ARMR4D-Issues and Debates in Medieval Archaeology

Module Provider: Archaeology
Number of credits: 10 [5 ECTS credits]
Terms in which taught: Autumn term module
Non-modular pre-requisites:
Modules excluded:
Module version for: 2017/8

Module Convenor: Dr Gabor Thomas


Summary module description:

This module provides an in-depth grounding in the methods, approaches and perspectives which define medieval archaeology as a discipline. The modue explores the relationship of medieval archaeology to history, art-history, and developments in archaeological theory, and draws upon case studies from across Europe to examine how archaeologists have enriched understanding of key aspects of medieval life including religion, gender, ethnicity and human life course. It is taught through lectures, seminars and two field trips, and is examined through an assessed assignment and seminar performance.

The aim of this module is to provide graduate students with a conceptual understanding that enables them: to evaluate the nature of, and interrelationship between, the sources used by medieval archaeologists; to assess methodologies and develop critiques of them; to demonstrate a critical awareness of some current issues and debates which are at the forefront of research. It will enable students to have a deeper understanding of the issues and data used in the optional modules and dissertation.

Assessable learning outcomes:
By the end of the module it is expected that the student will be able: * to identify and appraise the main methodologies used in medieval archaeology * to appraise critically the current theoretical approaches used in medieval archaeology * to evaluate critically the inferences which can be made about different aspects of medieval society from archaeological and related sources * to understand and assess the advantages and problems of developing interdisciplinary approaches to the study of the Middle Ages

Additional outcomes:
The module also promotes the development of advanced problem-solving skills applied to diverse, complex and incomplete data and the interpretations derived from them. Seminar presentations and the development of individual essay topics encourage independent learning, communication skills and the exercise of initiative. Students will further develop their visual and analytical skills through field trips.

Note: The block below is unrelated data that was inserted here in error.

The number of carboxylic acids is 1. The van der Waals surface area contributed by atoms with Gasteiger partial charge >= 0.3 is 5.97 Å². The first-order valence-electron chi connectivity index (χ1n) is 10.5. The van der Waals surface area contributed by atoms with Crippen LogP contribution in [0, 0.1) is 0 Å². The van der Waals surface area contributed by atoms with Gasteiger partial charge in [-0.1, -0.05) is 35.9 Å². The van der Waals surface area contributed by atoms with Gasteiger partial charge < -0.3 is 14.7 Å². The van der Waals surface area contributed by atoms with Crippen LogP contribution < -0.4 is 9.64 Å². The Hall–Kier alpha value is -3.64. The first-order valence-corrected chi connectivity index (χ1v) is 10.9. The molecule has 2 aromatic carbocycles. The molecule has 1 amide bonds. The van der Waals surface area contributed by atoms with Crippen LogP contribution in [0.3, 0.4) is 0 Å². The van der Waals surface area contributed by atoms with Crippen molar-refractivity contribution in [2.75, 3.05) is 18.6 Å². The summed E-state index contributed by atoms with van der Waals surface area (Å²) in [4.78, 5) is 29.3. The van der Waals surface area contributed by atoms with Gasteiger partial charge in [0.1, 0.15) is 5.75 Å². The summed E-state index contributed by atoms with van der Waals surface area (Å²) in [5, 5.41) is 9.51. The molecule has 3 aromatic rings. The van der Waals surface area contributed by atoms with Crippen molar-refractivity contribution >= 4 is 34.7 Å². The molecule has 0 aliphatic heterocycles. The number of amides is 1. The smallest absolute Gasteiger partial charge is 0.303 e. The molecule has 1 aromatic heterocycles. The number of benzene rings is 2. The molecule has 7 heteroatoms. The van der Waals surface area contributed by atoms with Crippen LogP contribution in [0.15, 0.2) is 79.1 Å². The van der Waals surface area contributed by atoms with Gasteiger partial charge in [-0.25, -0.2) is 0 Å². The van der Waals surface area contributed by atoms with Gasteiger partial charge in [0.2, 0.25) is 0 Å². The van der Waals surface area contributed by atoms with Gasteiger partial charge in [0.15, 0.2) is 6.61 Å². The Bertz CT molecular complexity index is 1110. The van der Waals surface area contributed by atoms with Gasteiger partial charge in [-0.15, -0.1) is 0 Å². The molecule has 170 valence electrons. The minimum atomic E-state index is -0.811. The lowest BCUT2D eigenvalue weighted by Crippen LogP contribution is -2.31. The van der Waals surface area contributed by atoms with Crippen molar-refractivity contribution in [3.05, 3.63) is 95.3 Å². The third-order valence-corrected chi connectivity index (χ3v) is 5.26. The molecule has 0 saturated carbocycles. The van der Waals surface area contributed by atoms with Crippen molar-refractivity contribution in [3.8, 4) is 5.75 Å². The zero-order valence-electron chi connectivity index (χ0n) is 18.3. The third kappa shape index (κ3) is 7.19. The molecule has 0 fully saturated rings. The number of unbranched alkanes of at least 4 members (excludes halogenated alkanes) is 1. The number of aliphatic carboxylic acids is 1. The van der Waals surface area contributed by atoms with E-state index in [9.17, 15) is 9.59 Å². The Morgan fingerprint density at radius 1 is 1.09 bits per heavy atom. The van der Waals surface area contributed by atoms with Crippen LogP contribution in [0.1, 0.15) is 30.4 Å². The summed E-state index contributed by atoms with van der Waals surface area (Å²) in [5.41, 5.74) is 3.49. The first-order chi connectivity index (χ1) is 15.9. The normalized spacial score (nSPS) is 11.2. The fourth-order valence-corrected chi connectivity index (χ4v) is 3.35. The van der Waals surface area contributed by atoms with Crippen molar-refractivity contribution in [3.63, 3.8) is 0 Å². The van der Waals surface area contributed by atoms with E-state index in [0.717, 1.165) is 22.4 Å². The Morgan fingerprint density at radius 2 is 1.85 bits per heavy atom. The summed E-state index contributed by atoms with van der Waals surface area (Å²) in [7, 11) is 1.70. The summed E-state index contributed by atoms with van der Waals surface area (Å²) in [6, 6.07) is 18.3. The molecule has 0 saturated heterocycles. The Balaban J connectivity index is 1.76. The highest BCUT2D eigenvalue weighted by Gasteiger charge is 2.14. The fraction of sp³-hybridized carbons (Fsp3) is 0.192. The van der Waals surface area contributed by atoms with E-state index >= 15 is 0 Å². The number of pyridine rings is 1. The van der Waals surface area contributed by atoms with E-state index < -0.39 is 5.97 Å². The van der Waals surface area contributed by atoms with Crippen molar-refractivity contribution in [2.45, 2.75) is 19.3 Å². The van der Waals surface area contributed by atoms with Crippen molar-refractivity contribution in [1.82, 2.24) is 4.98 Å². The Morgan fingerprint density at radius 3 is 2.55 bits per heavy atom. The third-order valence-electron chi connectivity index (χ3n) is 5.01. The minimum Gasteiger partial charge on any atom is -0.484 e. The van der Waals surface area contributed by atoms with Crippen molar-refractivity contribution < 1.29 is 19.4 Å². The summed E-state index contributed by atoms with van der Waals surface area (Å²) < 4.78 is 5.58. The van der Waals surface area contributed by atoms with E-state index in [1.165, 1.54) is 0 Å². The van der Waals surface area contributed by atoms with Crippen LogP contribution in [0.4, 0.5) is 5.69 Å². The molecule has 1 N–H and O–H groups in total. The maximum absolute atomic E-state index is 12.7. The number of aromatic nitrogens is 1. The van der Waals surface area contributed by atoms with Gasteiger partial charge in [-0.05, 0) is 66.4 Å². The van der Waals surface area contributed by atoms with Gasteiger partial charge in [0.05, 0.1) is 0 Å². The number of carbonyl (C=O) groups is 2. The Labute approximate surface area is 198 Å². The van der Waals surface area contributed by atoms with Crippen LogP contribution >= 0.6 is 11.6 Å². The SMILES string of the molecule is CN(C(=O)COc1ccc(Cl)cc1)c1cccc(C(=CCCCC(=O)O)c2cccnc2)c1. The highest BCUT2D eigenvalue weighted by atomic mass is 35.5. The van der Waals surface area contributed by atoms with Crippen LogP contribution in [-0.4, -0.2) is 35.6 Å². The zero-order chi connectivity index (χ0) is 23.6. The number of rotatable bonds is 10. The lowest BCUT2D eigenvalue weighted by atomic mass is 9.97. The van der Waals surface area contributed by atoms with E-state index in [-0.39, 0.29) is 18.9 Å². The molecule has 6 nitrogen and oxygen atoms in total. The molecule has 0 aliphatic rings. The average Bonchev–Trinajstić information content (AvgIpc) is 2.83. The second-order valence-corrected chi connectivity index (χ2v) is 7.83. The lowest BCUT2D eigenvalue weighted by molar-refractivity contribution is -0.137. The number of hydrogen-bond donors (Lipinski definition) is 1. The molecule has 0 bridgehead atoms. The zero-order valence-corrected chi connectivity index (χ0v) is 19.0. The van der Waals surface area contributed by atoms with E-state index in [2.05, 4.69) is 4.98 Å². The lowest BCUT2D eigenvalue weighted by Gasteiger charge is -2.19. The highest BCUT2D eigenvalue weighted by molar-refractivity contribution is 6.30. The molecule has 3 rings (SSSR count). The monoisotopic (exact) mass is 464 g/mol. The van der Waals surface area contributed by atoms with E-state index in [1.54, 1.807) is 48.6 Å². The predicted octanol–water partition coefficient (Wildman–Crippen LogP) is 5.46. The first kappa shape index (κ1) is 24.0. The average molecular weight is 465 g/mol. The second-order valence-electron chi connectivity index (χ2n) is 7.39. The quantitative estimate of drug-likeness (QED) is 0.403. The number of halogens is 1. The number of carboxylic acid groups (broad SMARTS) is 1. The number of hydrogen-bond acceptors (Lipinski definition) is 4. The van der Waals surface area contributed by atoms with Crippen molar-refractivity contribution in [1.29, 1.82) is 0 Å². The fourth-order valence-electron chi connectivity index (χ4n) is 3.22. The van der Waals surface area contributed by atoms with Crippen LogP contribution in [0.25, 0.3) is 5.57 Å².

Outline content:
This module has two parts. The first considers the nature of the sources commonly used by medieval archaeologists and the techniques used to understand particular classes of information; these techniques often exploit archaeological information and that from related disciplines, and therefore it is necessary to consider how these data can be combined. Themes will include: buildings archaeology, landscape archaeology, environmental archaeology, urban environments, the nature of the documentary and art historical record. The second part will focus on particular issues which figure in many aspects of the subject, such as ethnicity, gender and social discrimination, burial, religion and ideologies. Field trips will reinforce and extend the seminar discussions of these themes.

Global context:
The module draws upon case studies from across northern, central and eastern Europe

Brief description of teaching and learning methods:
Seminars, workshops and structured group discussion requiring preparatory reading. There will also be field trips. Students will present a seminar paper (assessed) about one of the themes.

Contact hours:
  Autumn Spring Summer
Tutorials 18
External visits 16
Guided independent study 66
Total hours by term 100.00
Total hours for module 100.00

Summative Assessment Methods:
Method Percentage
Written exam 0
Oral assessment and presentation 75
Set exercise 25

Other information on summative assessment:

Formative assessment methods:
Students are provided with oral feedback on their assessed oral presentation in Week 3.

Penalties for late submission:
Penalties for late submission on this module are in accordance with the University policy. Please refer to page 5 of the Postgraduate Guide to Assessment for further information:

Length of examination:

Requirements for a pass:

Reassessment arrangements:
Resubmission of coursework by 22nd August, but it cannot carry forward more than a pass mark.

Additional Costs (specified where applicable):
1) Required text books:
2) Specialist equipment or materials:
3) Specialist clothing, footwear or headgear:
4) Printing and binding:
5) Computers and devices with a particular specification:
6) Travel, accommodation and subsistence:

Last updated: 31 March 2017

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